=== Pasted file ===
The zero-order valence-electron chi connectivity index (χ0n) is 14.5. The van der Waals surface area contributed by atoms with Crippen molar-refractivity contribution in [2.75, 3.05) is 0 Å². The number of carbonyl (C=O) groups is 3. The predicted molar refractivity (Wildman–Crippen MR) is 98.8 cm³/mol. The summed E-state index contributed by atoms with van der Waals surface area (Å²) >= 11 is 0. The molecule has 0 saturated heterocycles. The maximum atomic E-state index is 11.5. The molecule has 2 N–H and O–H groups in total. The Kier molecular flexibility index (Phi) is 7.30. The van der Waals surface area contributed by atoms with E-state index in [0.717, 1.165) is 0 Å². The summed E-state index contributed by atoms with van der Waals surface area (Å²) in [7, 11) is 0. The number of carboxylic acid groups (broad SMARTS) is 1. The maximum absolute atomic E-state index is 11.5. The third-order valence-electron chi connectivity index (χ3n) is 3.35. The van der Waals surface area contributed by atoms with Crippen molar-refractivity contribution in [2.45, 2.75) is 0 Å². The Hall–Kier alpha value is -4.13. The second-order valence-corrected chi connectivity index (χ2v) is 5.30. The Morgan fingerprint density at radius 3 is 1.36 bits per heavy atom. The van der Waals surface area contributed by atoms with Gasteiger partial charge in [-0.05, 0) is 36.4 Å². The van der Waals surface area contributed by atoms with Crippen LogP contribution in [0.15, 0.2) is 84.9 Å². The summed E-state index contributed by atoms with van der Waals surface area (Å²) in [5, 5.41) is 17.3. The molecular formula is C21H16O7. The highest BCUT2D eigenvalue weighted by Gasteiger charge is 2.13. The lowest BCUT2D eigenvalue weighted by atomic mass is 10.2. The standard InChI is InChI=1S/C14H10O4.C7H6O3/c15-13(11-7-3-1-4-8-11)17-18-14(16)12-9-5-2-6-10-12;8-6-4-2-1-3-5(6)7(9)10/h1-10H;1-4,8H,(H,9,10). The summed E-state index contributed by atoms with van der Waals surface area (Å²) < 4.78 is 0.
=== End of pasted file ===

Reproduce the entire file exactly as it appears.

The zero-order valence-electron chi connectivity index (χ0n) is 14.5. The van der Waals surface area contributed by atoms with Crippen molar-refractivity contribution in [2.75, 3.05) is 0 Å². The number of carbonyl (C=O) groups is 3. The predicted molar refractivity (Wildman–Crippen MR) is 98.8 cm³/mol. The summed E-state index contributed by atoms with van der Waals surface area (Å²) >= 11 is 0. The molecule has 0 saturated heterocycles. The maximum atomic E-state index is 11.5. The molecule has 2 N–H and O–H groups in total. The Kier molecular flexibility index (Phi) is 7.30. The van der Waals surface area contributed by atoms with E-state index in [0.717, 1.165) is 0 Å². The summed E-state index contributed by atoms with van der Waals surface area (Å²) in [7, 11) is 0. The number of carboxylic acid groups (broad SMARTS) is 1. The maximum absolute atomic E-state index is 11.5. The third-order valence-electron chi connectivity index (χ3n) is 3.35. The van der Waals surface area contributed by atoms with Crippen molar-refractivity contribution in [2.45, 2.75) is 0 Å². The Hall–Kier alpha value is -4.13. The second-order valence-corrected chi connectivity index (χ2v) is 5.30. The Morgan fingerprint density at radius 3 is 1.36 bits per heavy atom. The van der Waals surface area contributed by atoms with Gasteiger partial charge in [-0.05, 0) is 36.4 Å². The van der Waals surface area contributed by atoms with Crippen LogP contribution in [0.15, 0.2) is 84.9 Å². The summed E-state index contributed by atoms with van der Waals surface area (Å²) in [5, 5.41) is 17.3. The molecular formula is C21H16O7. The highest BCUT2D eigenvalue weighted by Gasteiger charge is 2.13. The lowest BCUT2D eigenvalue weighted by atomic mass is 10.2. The standard InChI is InChI=1S/C14H10O4.C7H6O3/c15-13(11-7-3-1-4-8-11)17-18-14(16)12-9-5-2-6-10-12;8-6-4-2-1-3-5(6)7(9)10/h1-10H;1-4,8H,(H,9,10). The summed E-state index contributed by atoms with van der Waals surface area (Å²) < 4.78 is 0.